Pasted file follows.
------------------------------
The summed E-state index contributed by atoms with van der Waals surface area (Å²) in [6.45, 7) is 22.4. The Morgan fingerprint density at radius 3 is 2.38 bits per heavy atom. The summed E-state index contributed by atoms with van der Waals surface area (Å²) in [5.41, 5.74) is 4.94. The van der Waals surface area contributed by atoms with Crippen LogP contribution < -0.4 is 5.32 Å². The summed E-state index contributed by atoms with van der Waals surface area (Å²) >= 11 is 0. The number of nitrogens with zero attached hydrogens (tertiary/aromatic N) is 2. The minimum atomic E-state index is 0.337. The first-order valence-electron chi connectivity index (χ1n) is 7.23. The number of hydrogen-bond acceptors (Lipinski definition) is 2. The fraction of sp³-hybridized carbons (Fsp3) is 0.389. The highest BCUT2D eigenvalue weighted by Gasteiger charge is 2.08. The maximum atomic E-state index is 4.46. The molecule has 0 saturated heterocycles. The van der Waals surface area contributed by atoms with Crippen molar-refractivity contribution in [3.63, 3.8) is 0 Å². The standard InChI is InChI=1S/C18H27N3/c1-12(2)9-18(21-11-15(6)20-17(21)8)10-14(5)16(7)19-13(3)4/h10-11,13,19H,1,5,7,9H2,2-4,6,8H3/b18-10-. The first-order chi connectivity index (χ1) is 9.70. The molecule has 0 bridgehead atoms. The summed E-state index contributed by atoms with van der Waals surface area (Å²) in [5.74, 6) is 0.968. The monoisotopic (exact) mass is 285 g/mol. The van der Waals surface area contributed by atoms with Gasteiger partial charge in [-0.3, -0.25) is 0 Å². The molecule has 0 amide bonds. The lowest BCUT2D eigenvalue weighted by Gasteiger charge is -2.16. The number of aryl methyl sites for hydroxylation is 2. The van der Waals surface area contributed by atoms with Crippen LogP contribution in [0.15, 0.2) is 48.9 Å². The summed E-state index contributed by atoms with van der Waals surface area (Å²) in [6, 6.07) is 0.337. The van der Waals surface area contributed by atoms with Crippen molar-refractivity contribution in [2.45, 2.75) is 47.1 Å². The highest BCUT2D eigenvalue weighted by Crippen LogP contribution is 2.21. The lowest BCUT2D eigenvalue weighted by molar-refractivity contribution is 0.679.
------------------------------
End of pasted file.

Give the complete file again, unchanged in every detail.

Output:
The summed E-state index contributed by atoms with van der Waals surface area (Å²) in [6.45, 7) is 22.4. The Morgan fingerprint density at radius 3 is 2.38 bits per heavy atom. The summed E-state index contributed by atoms with van der Waals surface area (Å²) in [5.41, 5.74) is 4.94. The van der Waals surface area contributed by atoms with Crippen LogP contribution < -0.4 is 5.32 Å². The summed E-state index contributed by atoms with van der Waals surface area (Å²) >= 11 is 0. The number of nitrogens with zero attached hydrogens (tertiary/aromatic N) is 2. The minimum atomic E-state index is 0.337. The first-order valence-electron chi connectivity index (χ1n) is 7.23. The number of hydrogen-bond acceptors (Lipinski definition) is 2. The fraction of sp³-hybridized carbons (Fsp3) is 0.389. The highest BCUT2D eigenvalue weighted by Gasteiger charge is 2.08. The maximum atomic E-state index is 4.46. The molecule has 0 saturated heterocycles. The van der Waals surface area contributed by atoms with Crippen molar-refractivity contribution in [3.63, 3.8) is 0 Å². The standard InChI is InChI=1S/C18H27N3/c1-12(2)9-18(21-11-15(6)20-17(21)8)10-14(5)16(7)19-13(3)4/h10-11,13,19H,1,5,7,9H2,2-4,6,8H3/b18-10-. The first-order chi connectivity index (χ1) is 9.70. The molecule has 0 bridgehead atoms. The summed E-state index contributed by atoms with van der Waals surface area (Å²) in [5.74, 6) is 0.968. The monoisotopic (exact) mass is 285 g/mol. The van der Waals surface area contributed by atoms with Gasteiger partial charge in [-0.3, -0.25) is 0 Å². The molecule has 0 amide bonds. The lowest BCUT2D eigenvalue weighted by Gasteiger charge is -2.16. The number of aryl methyl sites for hydroxylation is 2. The van der Waals surface area contributed by atoms with Crippen LogP contribution in [0.15, 0.2) is 48.9 Å². The summed E-state index contributed by atoms with van der Waals surface area (Å²) in [6, 6.07) is 0.337. The van der Waals surface area contributed by atoms with Crippen molar-refractivity contribution in [2.45, 2.75) is 47.1 Å². The highest BCUT2D eigenvalue weighted by Crippen LogP contribution is 2.21. The lowest BCUT2D eigenvalue weighted by molar-refractivity contribution is 0.679.